# Traveling Waves and Sound

Student Learning Objectives
Lessons / Lecture Notes
Important Equations
Example Problems
Applets and Animations

Student Learning Objectives

• To use the wave model and understand how it differs from the particle model.
• To understand the difference between transverse and longitudinal waves.
• To become familiar with the properties of sinusoidal waves, such as wavelength, wave speed, amplitude, and frequency.
• To become familiar with the properties of sinusoidal waves, such as wavelength, wave number, phase, and frequency.
• To study important characteristics of sound waves and light waves.
• To understand the Doppler effect.
• To understand how waves travel through a medium.
• To apply the wave model generally, and understand how it applies to the specific cases of waves on strings, sound waves, and light waves.
• To apply energy and power concepts to waves.

Lessons / Lecture Notes

The Physics Classroom (conceptual)

PY105 Notes from Boston University (algebra-based):

Physics 2C notes from Dr. Bobby W.S. Lau (algebra-based)

HyperPhysics (calculus-based)

Physics 4C notes from Dr. Bobby W.S. Lau (calculus-based)

Important Equations
(for algebra-based Physics)

Example Problems

Example Problems for algebra-based physics (from College Physics 2nd Edition by Knight, Jones, and Field):

Example Problems (Waves and Superposition)
Solutions to Example Problems (Waves and Superposition)

Example Problems for calculus-based physics (from Physics for Scientists and Engineers 4th Edition by Knight):

Example Problems (Traveling Waves and Superposition)
Solutions to Example Problems (Traveling Waves and Superposition)

Applets and Animations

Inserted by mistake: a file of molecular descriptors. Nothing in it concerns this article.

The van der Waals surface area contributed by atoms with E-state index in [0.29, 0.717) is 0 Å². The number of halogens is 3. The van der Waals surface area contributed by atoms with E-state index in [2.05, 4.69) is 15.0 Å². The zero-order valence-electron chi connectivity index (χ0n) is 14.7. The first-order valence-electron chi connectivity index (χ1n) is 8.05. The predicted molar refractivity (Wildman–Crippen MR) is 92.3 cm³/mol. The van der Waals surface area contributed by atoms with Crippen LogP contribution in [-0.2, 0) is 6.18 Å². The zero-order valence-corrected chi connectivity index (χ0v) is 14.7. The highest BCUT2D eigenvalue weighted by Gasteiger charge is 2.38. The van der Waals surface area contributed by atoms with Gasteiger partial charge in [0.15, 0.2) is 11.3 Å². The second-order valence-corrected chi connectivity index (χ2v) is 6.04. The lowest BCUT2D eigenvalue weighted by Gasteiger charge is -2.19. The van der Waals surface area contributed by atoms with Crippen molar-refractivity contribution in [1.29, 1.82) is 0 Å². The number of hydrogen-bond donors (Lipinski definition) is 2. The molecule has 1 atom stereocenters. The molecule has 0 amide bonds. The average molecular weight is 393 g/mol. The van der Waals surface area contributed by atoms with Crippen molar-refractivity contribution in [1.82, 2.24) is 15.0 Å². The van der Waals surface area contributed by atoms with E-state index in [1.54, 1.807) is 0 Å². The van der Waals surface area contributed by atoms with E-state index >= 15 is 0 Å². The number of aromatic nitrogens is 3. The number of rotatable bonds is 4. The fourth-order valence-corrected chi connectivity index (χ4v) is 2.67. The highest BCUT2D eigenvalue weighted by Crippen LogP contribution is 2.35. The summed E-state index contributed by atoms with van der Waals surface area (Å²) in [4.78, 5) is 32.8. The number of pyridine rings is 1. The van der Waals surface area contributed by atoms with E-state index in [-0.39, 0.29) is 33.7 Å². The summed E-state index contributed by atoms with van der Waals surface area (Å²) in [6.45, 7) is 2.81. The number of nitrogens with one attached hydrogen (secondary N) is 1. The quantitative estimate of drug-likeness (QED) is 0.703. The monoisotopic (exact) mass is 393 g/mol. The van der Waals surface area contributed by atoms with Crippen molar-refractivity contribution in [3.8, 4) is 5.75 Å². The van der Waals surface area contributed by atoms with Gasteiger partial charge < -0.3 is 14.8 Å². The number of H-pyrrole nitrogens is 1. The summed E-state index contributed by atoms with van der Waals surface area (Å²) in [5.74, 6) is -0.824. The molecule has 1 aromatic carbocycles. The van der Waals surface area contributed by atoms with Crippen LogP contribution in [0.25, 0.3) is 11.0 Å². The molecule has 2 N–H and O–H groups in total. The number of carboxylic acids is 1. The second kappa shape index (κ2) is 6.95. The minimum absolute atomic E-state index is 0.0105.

Waves Intro Make waves with a dripping faucet, audio speaker, or laser! Adjust frequency and amplitude, and observe the effects. Hear the sound produced by the speaker, and discover what determines the color of light. Transverse Traveling Wave Nice animation showing a transverse traveling wave. A Transverse Wave Another nice animation showing a transverse traveling wave. The user can adjust the frequency, amplitude, tension, and linear mass density. Transverse Wave As the animation starts, you see a vibration which begins at the left end traveling towards right. If you observe any particle you would find it vibrating up and down. You would say to yourself, something is moving to the right here, it is not the particles, they are only vibrating up and down - it is a shape or a vibration that is moving to the right- being passed on from particle to particle. That is what wave motion is - a moving vibration or a moving shape. Transverse Wave Animation shows a vibration being transmitted from left to right. The position of the left most particle is also shown on a circle of reference. This should be helpful in appreciating relation between the phase of a wave and phase of a vibrating particle. Longitudinal Traveling Wave Nice animation showing a longitudinal traveling wave. A Sound Wave A simple animation showing a traveling sound wave. The user can adjust the frequency and amplitude of the sound wave. Longitudinal Wave You are shown vibrating layers of air in a horizontal tube. The layer at the extreme left is the one disturbed earliest. A vibrating piston at the left end is causing these disturbances. So the layer at the left extreme is always ahead in phase of the layers to its right. The time lag between the moments when different layers begin oscillating causes the layers to come closer to each other at some moments and move farther at some other moments. Sound This simulation lets you see sound waves. Adjust the frequency or volume and you can see and hear how the wave changes. Move the listener around and hear what she hears. (Note: this is an old applet and may not run on some computers) Visualizing a Sound Wave A simple animation showing the propogation of a sound wave. Types of Waves This is an awesome applet showing transverse and longitudinal traveling and standing waves. Pendulum Waves A very cool animation showing pendulum waves from different perspectives. Ripple Tank Great animation showing a ripple tank with numerous very cool options. I highly recommend exploring the many different setups. Forces on a Waving String A very nice animation showing the forces acting on a waving string. The user can adjust the frequency, amplitude, and highlighted portion of the string. A Movie and a Graph This animation shows a movie of a transverse traveling wave (y vs. x) as well as a graph of the position versus time for a particular string element (at x = 0). Wave Reflections Fun animation showing the reflection of a wave from both a fixed end and a free end. Pulse Reflection at String End Another animation showing the reflection of a wave on a string from either a fixed end or a free end. Wave Pulse In this useful applet, you can investigate the reflection and transmission of waves on a string at an interface between strings of different linear mass densities. Wave on a String Explore the wonderful world of waves! Even observe a string vibrate in slow motion. Wiggle the end of the string and make waves, or adjust the frequency and amplitude of an oscillator. Speed of Sound and Lightning Fun animation showing why we see lightning before we hear thunder. Measuring the Speed of Sound This is a simulation of a standard physics demonstration to measure the speed of sound in air. A vibrating tuning fork is held above a tube - the tube has some water in it, and the level of the water in the tube can be adjusted. This gives a column of air in the tube, between the top of the water and the top of the tube. By setting the water level appropriately, the height of the air column can be such that it gives a resonance condition for the sound wave produced by the tuning fork. In the real experiment, resonance is found by listening - the sound from the tube is loudest at resonance. In the simulation, resonance is shown by the amplitude of the wave in the air column. The larger the amplitude, the closer to resonance. Note that at certain special heights of the air column, no sound is heard - this is because of completely destructive interference. Sound Waveforms This cool animation lets you hear what different shaped sounds waves (sinusoidal, square, triangle, ...) sound like. Quality of Sound Mix in different overtones with the fundamental frequency and hear the result. Great for investigating timbre and the quality of sound. Doppler Effect Fun Doppler Effect applet that let's you place a microphone at diferent locations and hear the sound pulse. An Example of Doppler Effect An emergency ambulance with switched on siren passes a person who is standing at the street. Shock Waves Great applet that demonstrates shock waves and lets you hear what one might sound like! Beats Simple animation where you can vary the frequencies of two sound wave and see the resulting beats. The sound waves can also be placed out of phase. Beats Nice animation showing the formation of beats. Forming Beats Simple yet effective. Play two different sound waves at the same time (or individually) and hear the resulting beats.